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How to get a job on Wall Street without rich parents and an Ivy League education

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I landed my first banking job in 1995 after 104 rejections. That opportunity gave me a chance to work on Wall Street, which was all I wanted – or needed. In my nearly 20 years in the industry, I have found there are three ways to landing a job on Wall Street – particularly if you don’t fit the typical mold.

The typical recruit graduates from one of 10-15 universities in the top 5% of his class. Or he is connected. If you’re lucky enough to fit that mold, you’re probably sitting back right now waiting to start that first job.

What if that’s not you? That certainly makes things more challenging, but not impossible. What you need are three things – 1) determination; 2) luck; and 3) a network.

Determination

“Insanity: Doing the same thing over and over again and expecting different results.” – Albert Einstein

Not to pick a fight with Einstein, but I would have to disagree – at least when it comes to job seeking. There are many ways to get a “no,” but you only need one “yes.” And the no’s can happen for a wide variety of reasons – a better candidate, not meeting predefined criteria or even just not capturing a recruiter’s attention. It does not mean that you have to change your goals.

Determination is also about making sacrifices to meet those goals. What are you willing to do in order to get where you want to go? Will you settle in a job you don’t want in order to meet people who can open doors? Will you work a night job so you can spend days interning at a place where you can learn?

Luck

It comes in many forms along its spectrum. There’s blind luck and then there are people who put themselves in a position to get lucky. I’ve heard countless stories where luck plays a huge role.

If you rely on blind luck, you will almost assuredly fail. Instead, the more that you try to interact with Wall Street and develop the characteristics that firms value, the more visible you will be to the outside world – giving you more chances to get lucky.

Try to open doors, meet people, help others, and better yourself. Wall Street is not the most welcoming place, but it is still a place where work is rewarded.

Network

This is where most young people will need help – particularly if you are having trouble being noticed. And, at 21 years old, it is difficult to have a well-developed network – where people pay it forward, understanding that a rising tide lifts all boats (at least the boats in the network).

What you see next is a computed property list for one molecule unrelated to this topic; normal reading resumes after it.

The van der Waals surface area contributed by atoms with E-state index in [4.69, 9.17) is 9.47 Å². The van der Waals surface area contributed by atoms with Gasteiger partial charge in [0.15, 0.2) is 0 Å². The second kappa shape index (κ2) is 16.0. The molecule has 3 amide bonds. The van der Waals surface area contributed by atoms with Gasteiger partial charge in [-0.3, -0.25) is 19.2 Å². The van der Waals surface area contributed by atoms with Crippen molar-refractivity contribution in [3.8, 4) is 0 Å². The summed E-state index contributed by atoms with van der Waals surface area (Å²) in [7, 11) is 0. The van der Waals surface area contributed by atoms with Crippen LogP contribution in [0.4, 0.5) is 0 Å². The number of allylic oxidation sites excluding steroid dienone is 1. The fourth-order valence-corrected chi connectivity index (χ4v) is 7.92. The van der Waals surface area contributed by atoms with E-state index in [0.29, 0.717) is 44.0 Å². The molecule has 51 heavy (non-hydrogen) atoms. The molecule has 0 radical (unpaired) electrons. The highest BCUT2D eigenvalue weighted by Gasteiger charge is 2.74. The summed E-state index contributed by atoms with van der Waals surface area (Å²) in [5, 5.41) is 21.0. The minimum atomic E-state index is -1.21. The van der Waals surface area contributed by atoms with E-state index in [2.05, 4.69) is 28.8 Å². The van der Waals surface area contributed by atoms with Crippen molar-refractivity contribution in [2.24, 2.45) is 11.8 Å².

But growing a network is about meeting people, and you can’t meet people from applying to jobs on a website in your home. You have to join professional clubs. You have to find and talk to alumni. You have to find friends of friends and their friends of friends and do things that other candidates are not. That’s how you get noticed.

What to Do Right Now

So, if you are trying to break into the Wall Street club, here are the three things you should do this week to make progress:

  1. Set up (or improve) a LinkedIn profile: It’s a great tool to find people’s resumes and post yours. Discover how the people in the job you want got there. And, find out if you have any connections to them.
  2. Develop (or refine) your 30-second pitch: If you can’t describe yourself – and why you are different than others – then no one else will know how either.
  3. Investigate areas of Wall Street: Most people I talk with don’t understand that good sales skills play an important role in investment banking. Or what the day-to-day responsibilities of someone on a trading desk are. Find out. Not only will it better help you figure out what kind of job you want, it will help you figure out what specific Wall Street job your skill-set is best matched to.

I understand the plight of the university student looking to get a seat on Wall Street – any seat. I was you nearly 20 years ago, and I never forgot the feeling of wanting a chance to prove that I was more than what my resume said. Using these three ways to find a job, you, too, can prove that there’s more to you than your resume.

Felix Frey is the head options trader at a billion-dollar hedge fund and the founder of the Wall Street Combine, an accelerator designed to improve students’ and recent graduates’ chances of landing a job on Wall Street. Wall Street Combine facilitates one-on-one mentoring with Wall Street professionals from leading financial institutions, private equity firms and hedge funds.

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Comments (1)

Comments
  1. Written by the guy with an ivy league degree… Just proves that it isn’t really possible to get in unless you are already a member of the elite class.

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